In what’s become an annual tradition, I’m taking a post to think about the intersection of Cloud and Non-profits using my better-half’s employer, The Miracle Foundation, as my inspiration (and to help support their Mothers’ Day campaign).
Their deceptively simple sounding mission is to nurture children – they’ve just added some minor wrinkles like the children are orphans, in economically challenged areas generally tucked away in remote areas of India half way around the world from their Austin HQ. That does nothing to dampen their tenacious drive to ensure that these children have the benefits of food, health care, housing, education and, most critically, nurturing caregivers.
How does that relate to the Puppies & Cattle analogy?
Like any scalable operation, they need to create highly repeatable processes to deliver their service. The Miracle Foundation service, environments where house mothers nurture children, is by its very nature a “puppy” since each child must be treated uniquely; however, everything leading up to the point of delivery must be “cattle-like” to they can scale the care they give. For example, unique lesson plan is good while a unique chart of accounts is not.
Last year, I talked about how the Miracle Foundation was using quantitative measures to evaluate quality of care. They’ve used these metrics very effectively in their operations to identify places where they must standardize (like accounting practices, health care regimens and dietary requirements) and high touch places where they cannot (selecting and promoting homes out of incubation). Exactly like cloud deployments, success means finding places where variation creates complexity (cattle) and ones where it increases value (puppies).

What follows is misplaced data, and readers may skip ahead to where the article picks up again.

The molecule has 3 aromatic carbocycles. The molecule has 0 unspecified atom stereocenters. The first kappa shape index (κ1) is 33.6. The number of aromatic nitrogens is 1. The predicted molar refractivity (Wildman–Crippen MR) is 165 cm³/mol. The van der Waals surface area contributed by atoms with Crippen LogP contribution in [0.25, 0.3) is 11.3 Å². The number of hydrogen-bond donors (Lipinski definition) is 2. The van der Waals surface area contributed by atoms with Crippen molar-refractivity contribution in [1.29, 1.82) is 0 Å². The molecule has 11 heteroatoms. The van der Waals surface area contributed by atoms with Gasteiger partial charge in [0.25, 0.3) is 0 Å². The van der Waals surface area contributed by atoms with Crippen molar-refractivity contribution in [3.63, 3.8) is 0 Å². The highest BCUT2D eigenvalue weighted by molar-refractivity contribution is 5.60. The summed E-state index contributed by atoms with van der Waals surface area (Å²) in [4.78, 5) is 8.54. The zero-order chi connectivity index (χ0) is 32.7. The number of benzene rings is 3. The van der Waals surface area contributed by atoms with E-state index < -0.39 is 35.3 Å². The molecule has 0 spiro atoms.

I’ve been impressed to see how the Miracle Foundation identified the need for standardized house-mother training curriculum as part of this analysis. Their years of experience across a breath of orphanages has shown that giving clear guidance and setting standards for the people in direct contact with the children nets tremendous results; however, just making sure this training is delivered means building up a lot of other process and standardization.
If you think your job of building DevOps scripts and practice is hard then you need to step away from the keyboard for a while. This organization, and other non-profits like it, are taking on similar challenges with real people across distances that are more than just a few router hops from your desktop. I’m inspired by how they take on these challenges and fascinated at how much commonality there is between my work and theirs.